WEAVE spectrograph begins study of galaxy formation and evolution
More than 500 astronomers from all over Europe, including members of Catalan universities and research centers—the UPC and the ICCUB—have designed and planned a total of five years of operations for the WEAVE spectrograph, a powerful instrument recently installed at the Canary Islands observatory.
Combined with Gaia's measurements, it makes it possible to study a wide range of cases in stellar and galactic science. The first observations show unprecedented aspects of the collision between the galaxies at the heart of Stephan's Quintet, 280 million light-years from Earth.
The Isaac Newton Group of Telescopes (ING) and the WEAVE instrument team have presented first-light observations with the WEAVE spectrograph. It is a powerful new generation multifiber spectrograph in the William Herschel Telescope (WHT) at the Roque de los Muchachos Observatory (La Palma, Canary Islands), which has recently been launched and is already generating high-quality data.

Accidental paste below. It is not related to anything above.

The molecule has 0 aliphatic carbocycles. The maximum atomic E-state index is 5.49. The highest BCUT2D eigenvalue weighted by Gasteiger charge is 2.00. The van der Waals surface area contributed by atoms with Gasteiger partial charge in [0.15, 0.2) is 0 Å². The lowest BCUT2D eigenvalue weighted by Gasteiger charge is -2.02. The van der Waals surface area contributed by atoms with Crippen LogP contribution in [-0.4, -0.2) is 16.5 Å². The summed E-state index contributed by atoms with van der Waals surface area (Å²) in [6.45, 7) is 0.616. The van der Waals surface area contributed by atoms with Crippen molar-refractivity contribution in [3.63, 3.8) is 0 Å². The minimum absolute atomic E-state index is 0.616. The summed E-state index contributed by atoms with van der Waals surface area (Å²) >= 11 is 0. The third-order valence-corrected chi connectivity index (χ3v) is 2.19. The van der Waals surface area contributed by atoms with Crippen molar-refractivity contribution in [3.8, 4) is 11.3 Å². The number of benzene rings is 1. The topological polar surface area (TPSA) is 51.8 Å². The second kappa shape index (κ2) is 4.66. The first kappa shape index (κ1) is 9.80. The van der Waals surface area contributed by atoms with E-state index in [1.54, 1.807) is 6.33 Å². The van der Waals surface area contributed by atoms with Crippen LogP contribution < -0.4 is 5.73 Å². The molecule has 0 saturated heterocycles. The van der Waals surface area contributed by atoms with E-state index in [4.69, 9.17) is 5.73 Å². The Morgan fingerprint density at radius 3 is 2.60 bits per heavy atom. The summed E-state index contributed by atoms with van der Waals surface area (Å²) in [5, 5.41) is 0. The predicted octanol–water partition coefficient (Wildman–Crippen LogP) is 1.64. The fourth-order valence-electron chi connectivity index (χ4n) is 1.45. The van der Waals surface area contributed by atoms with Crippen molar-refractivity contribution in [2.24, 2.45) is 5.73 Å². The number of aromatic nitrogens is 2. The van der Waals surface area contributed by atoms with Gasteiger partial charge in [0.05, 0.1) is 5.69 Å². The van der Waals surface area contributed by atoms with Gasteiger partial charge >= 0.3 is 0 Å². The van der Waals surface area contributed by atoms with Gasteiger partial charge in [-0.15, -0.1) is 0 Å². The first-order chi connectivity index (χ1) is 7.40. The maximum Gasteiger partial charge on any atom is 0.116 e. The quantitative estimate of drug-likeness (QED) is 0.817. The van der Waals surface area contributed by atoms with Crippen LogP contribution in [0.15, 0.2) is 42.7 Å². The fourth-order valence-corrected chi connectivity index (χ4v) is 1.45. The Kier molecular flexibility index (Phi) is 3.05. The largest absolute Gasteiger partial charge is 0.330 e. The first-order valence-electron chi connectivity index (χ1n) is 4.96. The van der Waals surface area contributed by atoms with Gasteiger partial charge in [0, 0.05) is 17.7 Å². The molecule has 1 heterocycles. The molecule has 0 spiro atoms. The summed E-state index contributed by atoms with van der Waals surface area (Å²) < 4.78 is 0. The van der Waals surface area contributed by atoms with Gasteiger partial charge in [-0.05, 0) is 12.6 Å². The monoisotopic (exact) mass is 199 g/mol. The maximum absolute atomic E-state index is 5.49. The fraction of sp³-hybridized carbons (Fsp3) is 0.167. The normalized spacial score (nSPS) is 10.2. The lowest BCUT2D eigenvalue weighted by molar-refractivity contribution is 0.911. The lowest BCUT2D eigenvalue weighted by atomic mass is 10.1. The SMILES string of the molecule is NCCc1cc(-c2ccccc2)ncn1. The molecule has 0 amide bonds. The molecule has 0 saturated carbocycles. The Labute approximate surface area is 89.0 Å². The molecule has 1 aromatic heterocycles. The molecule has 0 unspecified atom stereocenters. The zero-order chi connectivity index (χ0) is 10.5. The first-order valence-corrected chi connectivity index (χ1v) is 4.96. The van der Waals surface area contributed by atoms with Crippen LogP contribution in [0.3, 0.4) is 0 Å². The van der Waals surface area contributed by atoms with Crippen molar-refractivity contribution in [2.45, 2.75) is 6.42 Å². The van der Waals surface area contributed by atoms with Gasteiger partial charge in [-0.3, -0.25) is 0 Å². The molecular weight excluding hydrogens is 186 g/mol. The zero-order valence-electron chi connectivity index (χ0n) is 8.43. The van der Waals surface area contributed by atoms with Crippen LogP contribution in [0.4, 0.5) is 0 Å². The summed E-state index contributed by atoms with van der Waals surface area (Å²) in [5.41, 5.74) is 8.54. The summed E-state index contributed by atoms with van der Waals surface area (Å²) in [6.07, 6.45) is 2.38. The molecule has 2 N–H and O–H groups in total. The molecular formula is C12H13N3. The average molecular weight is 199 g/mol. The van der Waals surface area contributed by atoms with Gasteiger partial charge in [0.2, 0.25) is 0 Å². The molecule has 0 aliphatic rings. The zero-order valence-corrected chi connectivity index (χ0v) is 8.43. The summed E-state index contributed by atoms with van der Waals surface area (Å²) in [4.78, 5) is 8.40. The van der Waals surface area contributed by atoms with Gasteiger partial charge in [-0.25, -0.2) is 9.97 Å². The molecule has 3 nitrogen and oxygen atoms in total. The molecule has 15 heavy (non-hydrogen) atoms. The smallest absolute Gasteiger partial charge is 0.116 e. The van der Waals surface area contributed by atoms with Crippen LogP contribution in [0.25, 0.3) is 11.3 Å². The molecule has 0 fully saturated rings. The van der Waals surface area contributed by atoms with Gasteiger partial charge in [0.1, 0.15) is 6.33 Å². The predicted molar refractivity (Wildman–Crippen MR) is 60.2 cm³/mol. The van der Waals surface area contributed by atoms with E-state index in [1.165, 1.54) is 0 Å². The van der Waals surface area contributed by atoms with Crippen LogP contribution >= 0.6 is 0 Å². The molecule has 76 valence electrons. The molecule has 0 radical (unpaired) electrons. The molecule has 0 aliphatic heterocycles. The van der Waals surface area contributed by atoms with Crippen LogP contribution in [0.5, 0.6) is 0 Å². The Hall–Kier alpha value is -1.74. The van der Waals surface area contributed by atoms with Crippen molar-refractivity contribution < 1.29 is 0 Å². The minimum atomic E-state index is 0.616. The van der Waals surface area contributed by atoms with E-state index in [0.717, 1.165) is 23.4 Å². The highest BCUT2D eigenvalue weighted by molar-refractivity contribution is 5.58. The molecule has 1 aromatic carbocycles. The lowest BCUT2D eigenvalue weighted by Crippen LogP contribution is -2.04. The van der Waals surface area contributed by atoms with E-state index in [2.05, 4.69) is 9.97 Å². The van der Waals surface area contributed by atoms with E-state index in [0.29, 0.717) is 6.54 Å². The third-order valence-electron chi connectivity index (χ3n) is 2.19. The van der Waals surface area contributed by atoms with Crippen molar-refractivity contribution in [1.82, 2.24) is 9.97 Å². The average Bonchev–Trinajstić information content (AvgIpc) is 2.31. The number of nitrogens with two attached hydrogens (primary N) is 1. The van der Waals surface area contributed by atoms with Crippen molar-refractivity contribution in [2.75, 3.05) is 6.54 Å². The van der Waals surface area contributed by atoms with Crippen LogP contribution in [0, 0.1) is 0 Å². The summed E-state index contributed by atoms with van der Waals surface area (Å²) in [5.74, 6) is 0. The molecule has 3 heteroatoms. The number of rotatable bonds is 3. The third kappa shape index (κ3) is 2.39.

Astronomers from all over Europe have planned eight surveys for observation with WEAVE, including studies of stellar evolution, the Milky Way, galaxy evolution and cosmology. Together with the European Space Agency's Gaia satellite, WEAVE will be used to obtain spectra of several million stars in the disk and halo of our galaxy, and thus to do archeology of the Milky Way.
Nearby and distant galaxies will be studied to learn the history of how they grew. Quasars will be used as beacons to map the spatial distribution and interaction of gas and galaxies when the universe was only about 20% of today's age.
First-light observations: Stephan's Quintet galaxies